I saw displays for Easter stuff.

Not even Valentine's Day, the next notable and distinct holiday.  Easter.

I'm not even going to comment.  Anything I could say would only soften the impact.

Sunday, December 19, 2010

Celibacy is not the problem

I read an online article several days ago, written by one of our archbishops whose name escapes me now, that argued that the Scandal in the Church was not caused and is not propagated by the rules of celibacy in the western Church.  I thought I'd already read it some time before, as many of you probably have actually done so, but it only seemed familiar in the broadest strokes, in the terms of things I would have known anyway.

The usual points were made:  celibacy's a choice willingly made in pursuit of a vocation, it's been practiced for far longer than the problems associated with the Scandal have been going on (not denying that "protect the reputation of the Church at all costs" hasn't happened at other times and for other reasons), and the rate of sexual abuse is about half what it is in the general population (according to his numbers--I'd heard they were about the same, but the point holds), so it doesn't make sense to cast sole or primary blame on something that doesn't make a net difference in the outcome.

Two responses, conveniently located on the first page of comments (actually, probably on every page), caught my attention this time.

One was the bizarre accusation that pedophiles gravitate towards the priesthood in particular (along with other child-centered professions like teaching) because of the "absolute power" priests have over children.  I won't argue the "access to children" point, but power?  No priest alive knows the power that was held, or at least imagined today to be held, by priests of the late Middle Ages, whenever clericalism was at its peak. Were they sometimes protected, given the benefit of the doubt, by laity as well as by their respective ordinaries?  Perhaps so; but that's a far cry from the pastor of every parish in Europe or the New World being a little ceasaro-pope.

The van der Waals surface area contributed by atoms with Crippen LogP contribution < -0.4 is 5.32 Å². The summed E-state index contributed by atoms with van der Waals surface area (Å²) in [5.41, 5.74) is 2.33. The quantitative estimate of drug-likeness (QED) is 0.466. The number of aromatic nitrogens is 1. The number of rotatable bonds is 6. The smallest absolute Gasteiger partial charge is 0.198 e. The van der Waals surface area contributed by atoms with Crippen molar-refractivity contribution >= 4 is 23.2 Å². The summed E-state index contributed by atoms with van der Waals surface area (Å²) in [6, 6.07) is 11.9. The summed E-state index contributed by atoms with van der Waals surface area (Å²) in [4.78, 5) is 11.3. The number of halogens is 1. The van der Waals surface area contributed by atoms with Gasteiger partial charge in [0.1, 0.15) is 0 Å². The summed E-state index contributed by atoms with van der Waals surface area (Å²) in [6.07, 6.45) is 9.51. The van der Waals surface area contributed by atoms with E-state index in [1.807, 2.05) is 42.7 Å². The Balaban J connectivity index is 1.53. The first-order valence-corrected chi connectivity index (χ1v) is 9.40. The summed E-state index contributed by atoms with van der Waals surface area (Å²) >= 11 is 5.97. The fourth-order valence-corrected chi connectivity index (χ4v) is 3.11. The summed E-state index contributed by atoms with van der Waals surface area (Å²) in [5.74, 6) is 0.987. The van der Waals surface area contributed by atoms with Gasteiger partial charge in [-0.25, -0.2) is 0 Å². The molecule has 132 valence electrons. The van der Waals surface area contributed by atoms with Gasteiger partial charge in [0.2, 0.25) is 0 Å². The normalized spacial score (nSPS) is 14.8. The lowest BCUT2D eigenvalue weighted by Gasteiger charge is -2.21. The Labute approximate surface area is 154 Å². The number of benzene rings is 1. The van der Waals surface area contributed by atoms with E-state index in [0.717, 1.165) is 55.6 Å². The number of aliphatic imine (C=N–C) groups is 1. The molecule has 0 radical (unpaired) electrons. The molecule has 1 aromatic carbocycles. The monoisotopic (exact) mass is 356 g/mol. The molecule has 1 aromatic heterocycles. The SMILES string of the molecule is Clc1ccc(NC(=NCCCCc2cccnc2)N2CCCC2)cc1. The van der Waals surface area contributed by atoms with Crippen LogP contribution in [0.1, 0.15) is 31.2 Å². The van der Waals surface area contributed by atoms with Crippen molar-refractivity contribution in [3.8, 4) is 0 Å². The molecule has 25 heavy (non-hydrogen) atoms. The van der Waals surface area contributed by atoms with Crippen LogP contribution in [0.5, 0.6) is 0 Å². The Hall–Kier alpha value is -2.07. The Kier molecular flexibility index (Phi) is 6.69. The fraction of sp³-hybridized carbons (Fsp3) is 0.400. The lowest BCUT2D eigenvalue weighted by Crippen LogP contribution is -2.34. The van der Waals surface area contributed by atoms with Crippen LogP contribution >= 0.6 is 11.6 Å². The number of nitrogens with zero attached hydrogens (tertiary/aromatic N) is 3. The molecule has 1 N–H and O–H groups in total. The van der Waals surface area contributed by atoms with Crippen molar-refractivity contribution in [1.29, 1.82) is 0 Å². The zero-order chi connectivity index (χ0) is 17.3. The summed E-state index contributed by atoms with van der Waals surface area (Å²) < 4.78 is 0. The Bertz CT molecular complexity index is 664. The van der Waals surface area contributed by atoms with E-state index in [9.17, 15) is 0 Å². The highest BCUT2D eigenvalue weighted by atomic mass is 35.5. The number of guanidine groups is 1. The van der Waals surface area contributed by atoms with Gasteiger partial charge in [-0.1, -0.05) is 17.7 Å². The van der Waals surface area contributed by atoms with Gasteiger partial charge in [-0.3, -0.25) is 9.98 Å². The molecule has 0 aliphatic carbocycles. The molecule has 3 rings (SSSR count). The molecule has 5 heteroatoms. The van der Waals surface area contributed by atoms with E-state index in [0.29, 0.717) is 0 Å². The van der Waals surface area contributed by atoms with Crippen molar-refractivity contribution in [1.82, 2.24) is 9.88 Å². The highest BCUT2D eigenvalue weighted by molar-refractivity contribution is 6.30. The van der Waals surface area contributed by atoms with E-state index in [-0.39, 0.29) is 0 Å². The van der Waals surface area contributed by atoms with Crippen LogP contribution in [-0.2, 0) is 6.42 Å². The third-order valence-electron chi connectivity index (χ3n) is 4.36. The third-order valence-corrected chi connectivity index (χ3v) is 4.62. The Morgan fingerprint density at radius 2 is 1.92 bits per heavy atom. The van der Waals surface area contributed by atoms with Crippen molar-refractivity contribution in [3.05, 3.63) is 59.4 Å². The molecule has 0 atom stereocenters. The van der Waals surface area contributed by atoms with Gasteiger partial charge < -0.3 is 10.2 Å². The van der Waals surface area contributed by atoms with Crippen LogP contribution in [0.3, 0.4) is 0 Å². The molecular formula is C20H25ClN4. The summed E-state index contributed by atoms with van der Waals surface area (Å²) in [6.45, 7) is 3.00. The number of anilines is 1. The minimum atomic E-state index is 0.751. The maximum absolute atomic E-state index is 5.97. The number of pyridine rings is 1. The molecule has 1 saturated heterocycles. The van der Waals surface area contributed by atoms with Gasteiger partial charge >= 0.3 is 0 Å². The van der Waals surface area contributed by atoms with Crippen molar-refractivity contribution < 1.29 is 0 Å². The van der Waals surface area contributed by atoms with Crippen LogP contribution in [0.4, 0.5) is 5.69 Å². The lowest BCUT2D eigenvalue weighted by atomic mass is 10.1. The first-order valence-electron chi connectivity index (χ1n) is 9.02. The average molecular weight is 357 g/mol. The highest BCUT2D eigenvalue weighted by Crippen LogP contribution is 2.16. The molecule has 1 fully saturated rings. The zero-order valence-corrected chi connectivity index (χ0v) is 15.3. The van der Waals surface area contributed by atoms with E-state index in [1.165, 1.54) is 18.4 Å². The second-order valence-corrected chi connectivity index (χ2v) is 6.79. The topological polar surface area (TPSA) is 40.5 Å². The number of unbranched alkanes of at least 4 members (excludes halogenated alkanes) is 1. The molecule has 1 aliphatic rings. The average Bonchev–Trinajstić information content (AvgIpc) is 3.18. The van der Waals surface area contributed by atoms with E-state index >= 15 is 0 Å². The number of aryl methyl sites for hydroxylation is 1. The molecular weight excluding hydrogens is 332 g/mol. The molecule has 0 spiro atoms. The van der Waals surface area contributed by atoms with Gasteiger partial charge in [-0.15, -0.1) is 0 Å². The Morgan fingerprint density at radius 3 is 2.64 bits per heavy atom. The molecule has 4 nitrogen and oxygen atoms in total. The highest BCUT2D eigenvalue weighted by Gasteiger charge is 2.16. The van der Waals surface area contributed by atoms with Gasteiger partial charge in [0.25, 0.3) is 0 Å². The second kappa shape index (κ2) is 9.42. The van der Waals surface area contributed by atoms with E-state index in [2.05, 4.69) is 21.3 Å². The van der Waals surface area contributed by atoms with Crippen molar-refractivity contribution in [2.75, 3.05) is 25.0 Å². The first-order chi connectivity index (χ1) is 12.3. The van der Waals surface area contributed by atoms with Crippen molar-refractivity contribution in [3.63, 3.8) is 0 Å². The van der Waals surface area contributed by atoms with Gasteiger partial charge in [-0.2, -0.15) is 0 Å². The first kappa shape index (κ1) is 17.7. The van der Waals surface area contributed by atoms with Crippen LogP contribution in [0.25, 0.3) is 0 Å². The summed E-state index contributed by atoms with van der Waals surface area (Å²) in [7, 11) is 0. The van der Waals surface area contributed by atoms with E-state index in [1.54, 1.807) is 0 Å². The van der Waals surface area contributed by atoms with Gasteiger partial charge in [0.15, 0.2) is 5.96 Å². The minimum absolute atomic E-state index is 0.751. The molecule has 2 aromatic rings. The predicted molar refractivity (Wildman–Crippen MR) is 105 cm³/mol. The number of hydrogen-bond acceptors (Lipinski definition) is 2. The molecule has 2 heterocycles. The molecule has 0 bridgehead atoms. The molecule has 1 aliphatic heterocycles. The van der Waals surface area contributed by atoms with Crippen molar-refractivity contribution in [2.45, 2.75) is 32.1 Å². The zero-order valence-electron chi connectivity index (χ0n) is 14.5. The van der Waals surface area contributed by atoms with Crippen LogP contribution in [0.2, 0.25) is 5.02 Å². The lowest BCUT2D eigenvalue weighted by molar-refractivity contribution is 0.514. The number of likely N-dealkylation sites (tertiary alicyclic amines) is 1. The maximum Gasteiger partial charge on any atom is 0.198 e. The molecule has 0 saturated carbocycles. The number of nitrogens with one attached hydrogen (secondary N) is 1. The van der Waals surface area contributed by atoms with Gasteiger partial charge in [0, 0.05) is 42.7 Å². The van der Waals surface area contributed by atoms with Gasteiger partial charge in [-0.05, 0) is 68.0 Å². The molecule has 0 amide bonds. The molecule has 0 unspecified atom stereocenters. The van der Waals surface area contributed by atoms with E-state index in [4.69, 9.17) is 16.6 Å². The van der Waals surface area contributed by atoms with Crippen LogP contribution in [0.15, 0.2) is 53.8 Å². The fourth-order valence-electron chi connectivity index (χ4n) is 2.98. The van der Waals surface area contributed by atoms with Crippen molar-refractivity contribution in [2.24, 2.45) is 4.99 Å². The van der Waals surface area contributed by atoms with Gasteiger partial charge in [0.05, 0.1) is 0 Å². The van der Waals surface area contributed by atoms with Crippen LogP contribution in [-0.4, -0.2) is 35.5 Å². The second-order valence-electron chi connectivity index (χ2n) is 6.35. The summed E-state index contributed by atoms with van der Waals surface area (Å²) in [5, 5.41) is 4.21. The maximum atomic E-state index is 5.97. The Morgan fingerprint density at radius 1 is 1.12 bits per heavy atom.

The more tired comment was something like this:  "Humans are sexual animals.  Repression of the sexual instinct is only going to lead to these kinds of problems."  First, humans are sexual creatures, but we are not animals; healthy human adults have it within their power to restrain their appetites and to turn a rational eye to bodily urges and emotional states instead of unwillfully submitting to them.  Second, even animals do not exhibit psychotic behavior just for being denied the opportunity to mate frequently.  Competition for mates happens all the time and all over the place, and by and large, the Darwinian losers don't take it personally.  Third, choosing of one's own accord or willingly submitting to a lifestyle of abstinence is not "repression"--at least, not any more than my fear of getting charged with assault and battery if I didn't indulge my so called instinct of rage on the face of a hostile supervisor is "repression" of my anger.

This sophistry, to put it generously, has been overused and abused to justify a lifestyle that conveniently claims to distill meaning from it's-your-fault-if-I-feel-oppressed-by-imagining-you-mentally-judge-me pleasure seeking, that I no longer think that intellectually serious hedonists would even bother making such arguments--at least, not honestly; perhaps only to provide more chaff for casual leave-me-alone-with-my-endorphins hedonists to throw in the air and slow everybody else down.
Please, people:  find a new argument.

Wednesday, December 08, 2010

Fear not the devil (II)